The electron withdrawing or releasing effect attributed to a substituent through delocalization of p or π electrons, which can be visualized by drawing various canonical forms, is known as mesomeric effect or resonance effect. It is symbolized by M or R.
Negative resonance or mesomeric effect (-M or -R): It is shown by substituents or groups that withdraw electrons by delocalization mechanism from rest of the molecule and are denoted by -M or -R. The electron density on rest of the molecular entity is decreased due to this effect.
E.g. -NO2, Carbony group (C=O), -C≡N, -COOH, -SO3H etc.
Positive resonance or mesomeric effect (+M or +R): The groups show positive mesomeric effect when they release electrons to the rest of the molecule by delocalization. These groups are denoted by +M or +R. Due to this effect, the electron density on rest of the molecular entity is increased.
E.g. -OH, -OR, -SH, -SR, -NH2, -NR2 etc.
1) The negative resonance effect (-R or -M) of carbonyl group is shown below. It withdraws electrons by delocalization of π electrons and reduces the electron density particularly on 3rd carbon.
2) The negative mesomeric effect (-R or -M) shown by cyanide group in acrylonitrile is illustrated below. The electron density on third carbon decreases due to delocalization of π electrons towards cyanide group.
Because of negative resonance effect, the above compounds act as good micheal acceptors.
3) The nitro group, -NO2, in nitrobenzene shows -M effect due to delocalization of conjugated π electrons as shown below. Note that the electron density on benzene ring is decreased particularly on ortho and para positions.
This is the reason for why nitro group deactivates the benzene ring towards electrophilic substitution reaction.
4) In phenol, the -OH group shows +M effect due to delocalization of lone pair on oxygen atom towards the ring. Thus the electron density on benzene ring is increased particularly on ortho and para positions.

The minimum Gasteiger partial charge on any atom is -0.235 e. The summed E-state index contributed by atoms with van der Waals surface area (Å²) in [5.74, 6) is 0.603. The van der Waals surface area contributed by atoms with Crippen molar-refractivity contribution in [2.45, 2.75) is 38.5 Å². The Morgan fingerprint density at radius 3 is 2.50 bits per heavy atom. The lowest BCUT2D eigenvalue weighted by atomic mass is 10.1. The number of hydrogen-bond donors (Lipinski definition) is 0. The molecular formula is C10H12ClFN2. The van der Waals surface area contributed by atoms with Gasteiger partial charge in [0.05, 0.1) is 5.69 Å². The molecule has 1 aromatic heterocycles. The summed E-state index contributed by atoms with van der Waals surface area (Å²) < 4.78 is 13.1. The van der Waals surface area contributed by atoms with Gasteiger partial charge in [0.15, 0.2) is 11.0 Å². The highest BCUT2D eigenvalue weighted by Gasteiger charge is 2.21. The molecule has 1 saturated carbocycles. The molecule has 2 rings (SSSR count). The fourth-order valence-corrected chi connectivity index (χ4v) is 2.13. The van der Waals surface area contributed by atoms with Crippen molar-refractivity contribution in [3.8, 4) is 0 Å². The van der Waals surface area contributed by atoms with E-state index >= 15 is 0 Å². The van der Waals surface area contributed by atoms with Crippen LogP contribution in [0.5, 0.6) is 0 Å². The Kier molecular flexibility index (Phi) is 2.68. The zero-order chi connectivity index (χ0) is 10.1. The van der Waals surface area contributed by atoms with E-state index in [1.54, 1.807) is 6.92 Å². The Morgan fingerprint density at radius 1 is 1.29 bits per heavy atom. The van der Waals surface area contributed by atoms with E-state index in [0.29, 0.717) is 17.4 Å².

Hence phenol is more reactive towards electrophilic substitution reactions. The substitution is favored more at ortho and para positions.
5) The -NH2 group in aniline also exhibits +R effect. It releases electrons towards benzene ring through delocalization. As a result, the electron density on benzene ring increases particularly at ortho and para positions. Thus aniline activates the ring towards electrophilic substitution.
It is also worth mentioning that the electron density on nitrogen in aniline decreases due to delocalization which is the reason for its less basic strength when compared to ammonia and alkyl amines.
In most of the cases, resonance effect is stronger and outweighs inductive effect.
For example, the -OH and -NH2 groups withdraw electrons by inductive effect (-I). However they also release electrons by delocalization of lone pairs (+R effect). Since the resonance effect is more stronger than inductive effect the net result is electron releasing to rest of the molecule. This is clearly observed in phenol and aniline, which are more reacting than benzene towards electrophilic substitution reactions.
Whereas the inductive effect is stronger than the resonance effect in case of halogen atoms. These are electronegative and hence exhibit -I effect. However at the same time they also release electrons by delocalization (+R effect) of lone pair.
This is evident in case of reactivity of halobenzenes, which are less reactive than benzene towards electrophilic substitution due to -I effect of halogens.
But it interesting to note that the substitution is directed at ortho and para positions rather than meta position. It can be ascribed to the fact that the electron density is increased at ortho and para positions due to +R effect of halogens as shown below.